In the 1990s, many analysts thought that the Soviet-style economy preserved by Lukashenko in Belarus would either eventually die or be absorbed by the Russian economy. However, neither has happened. On the contrary, Russia has begun emulating Belarus in some ways during the current economic downturn.

Prime Minister Vladimir Putin recently called on Russian oil companies to give poor farms "a discount of five billion rubles" ($157 million) during the farming season, in exchange for a promise of "discounted food supplies" to the oil-producing regions.

This method is described as "patronage" in Belarus and has been used for years.

The political foundation of Lukashenko's power comprises many elements, apart from the police and KGB. Incidentally, people say that Lukashenko's police are less corrupt than their Russian colleagues.

One of the main reasons for the political longevity of the Belarusian system is the multi-vector nature of its foreign policy. Lukashenko keeps threatening the West with the prospect of surrendering his country's sovereignty to Russia, while simultaneously telling Russia that it will embrace the West. As a result, both forgive him his authoritarian style of government and try to involve Belarus in their sphere of influence. Russia supplies economic assistance, while the West has several times lifted the fence of isolation from around Belarus, the last occasion very recently.

The EU and U.S. financial aid to the nationalist opposition in Belarus is in fact supporting the regime, as nationalists cannot succeed in the Russia-loving republic. As a result, the Western-financed forces are pushing the real Belarusian opposition out of its political niche.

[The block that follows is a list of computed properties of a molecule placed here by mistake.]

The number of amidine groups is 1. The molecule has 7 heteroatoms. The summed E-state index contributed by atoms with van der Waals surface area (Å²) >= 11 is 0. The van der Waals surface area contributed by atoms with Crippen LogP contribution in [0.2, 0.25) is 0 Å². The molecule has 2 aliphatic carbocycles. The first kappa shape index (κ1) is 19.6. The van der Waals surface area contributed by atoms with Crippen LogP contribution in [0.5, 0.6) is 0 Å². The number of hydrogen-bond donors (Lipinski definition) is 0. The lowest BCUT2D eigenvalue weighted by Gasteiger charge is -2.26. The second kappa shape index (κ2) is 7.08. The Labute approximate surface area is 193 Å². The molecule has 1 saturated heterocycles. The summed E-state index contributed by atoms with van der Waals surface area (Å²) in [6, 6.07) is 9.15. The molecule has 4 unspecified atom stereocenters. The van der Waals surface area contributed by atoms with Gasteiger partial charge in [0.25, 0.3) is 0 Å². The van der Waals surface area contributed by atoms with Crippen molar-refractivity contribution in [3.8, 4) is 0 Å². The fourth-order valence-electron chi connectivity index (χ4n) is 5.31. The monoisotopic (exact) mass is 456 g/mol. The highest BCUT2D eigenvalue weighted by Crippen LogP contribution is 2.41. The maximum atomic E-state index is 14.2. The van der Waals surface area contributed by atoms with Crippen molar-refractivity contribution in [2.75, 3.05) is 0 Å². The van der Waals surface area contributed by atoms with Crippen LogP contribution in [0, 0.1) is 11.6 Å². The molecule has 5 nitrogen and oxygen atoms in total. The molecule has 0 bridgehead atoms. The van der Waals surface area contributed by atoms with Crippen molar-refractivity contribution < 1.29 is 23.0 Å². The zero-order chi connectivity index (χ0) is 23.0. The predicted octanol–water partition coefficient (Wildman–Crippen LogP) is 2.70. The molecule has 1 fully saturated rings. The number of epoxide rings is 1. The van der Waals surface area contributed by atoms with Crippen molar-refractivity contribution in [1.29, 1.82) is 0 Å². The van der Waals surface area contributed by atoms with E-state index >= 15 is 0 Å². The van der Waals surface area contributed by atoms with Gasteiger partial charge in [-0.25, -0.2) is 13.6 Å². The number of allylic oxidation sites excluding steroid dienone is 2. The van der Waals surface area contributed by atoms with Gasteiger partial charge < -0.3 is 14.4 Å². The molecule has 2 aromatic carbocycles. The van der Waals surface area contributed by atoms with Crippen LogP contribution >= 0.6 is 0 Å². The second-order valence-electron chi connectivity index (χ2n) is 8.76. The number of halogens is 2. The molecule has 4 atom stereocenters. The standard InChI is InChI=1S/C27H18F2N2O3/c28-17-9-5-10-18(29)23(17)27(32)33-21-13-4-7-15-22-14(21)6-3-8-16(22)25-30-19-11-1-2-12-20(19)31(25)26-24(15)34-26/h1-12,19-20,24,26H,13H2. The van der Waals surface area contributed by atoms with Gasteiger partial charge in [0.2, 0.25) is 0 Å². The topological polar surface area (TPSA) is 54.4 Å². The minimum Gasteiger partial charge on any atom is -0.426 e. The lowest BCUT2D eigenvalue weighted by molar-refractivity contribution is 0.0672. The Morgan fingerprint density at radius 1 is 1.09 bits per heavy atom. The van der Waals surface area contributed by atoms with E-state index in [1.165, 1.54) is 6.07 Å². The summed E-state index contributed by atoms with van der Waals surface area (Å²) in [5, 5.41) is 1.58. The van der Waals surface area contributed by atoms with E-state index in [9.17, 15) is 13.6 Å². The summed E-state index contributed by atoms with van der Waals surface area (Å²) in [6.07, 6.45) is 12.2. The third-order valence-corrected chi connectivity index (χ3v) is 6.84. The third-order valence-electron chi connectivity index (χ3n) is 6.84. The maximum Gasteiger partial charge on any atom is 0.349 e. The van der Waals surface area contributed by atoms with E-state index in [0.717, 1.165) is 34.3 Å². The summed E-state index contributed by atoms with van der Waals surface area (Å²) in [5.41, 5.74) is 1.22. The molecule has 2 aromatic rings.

What's more, Lukashenko is using the Western pressure put on him to get additional economic assistance from Russia.

Analysts from the Russian Academy of Science's Institute of the Economy say that Belarusian energy companies were prepared for each of the recent hikes of Russian natural gas prices, but Lukashenko insisted that it was a complete surprise for him, and that the new price was completely unacceptable.

Oppositionist Anatoly Lebedko says that this tactic works every time, helping Lukashenko get concessions from Moscow. However, the Belarusian dictator recently went too far by lashing out at Russian Finance Minister Alexei Kudrin, who had questioned Belarus's worthiness to recieve the last $500 million tranche of a Russian loan and speculated that the country might be insolvent by the end of the year.

"[Kudrin] joined ranks with our hoodlums who bark for Western money and teach us how to work," an angry Lukashenko said.

President Dmitry Medvedev retorted that the outburst was unacceptable. "We have never tolerated and we will we never tolerate giving personal characteristics to other countries' leaders," he said at an economics meeting.

Russia and Belarus first considered uniting in 1996, but the proposed Union State has not been established to this day, and the people are getting tired of waiting. But it is Lukashenko who is to blame for this.

When Boris Yeltsin ceded power to Putin in 1999 and Putin firmly took charge at the Kremlin helm, Lukashenko saw that he would never become president of the Union State. And so he lost interest in the unification project.

The Kremlin, aware of the Belarusian president's motives, launched a new, pragmatic policy regarding the fraternal republic. So, there will be no Russian expansion into Belarus, at least not while Lukashenko remains in power.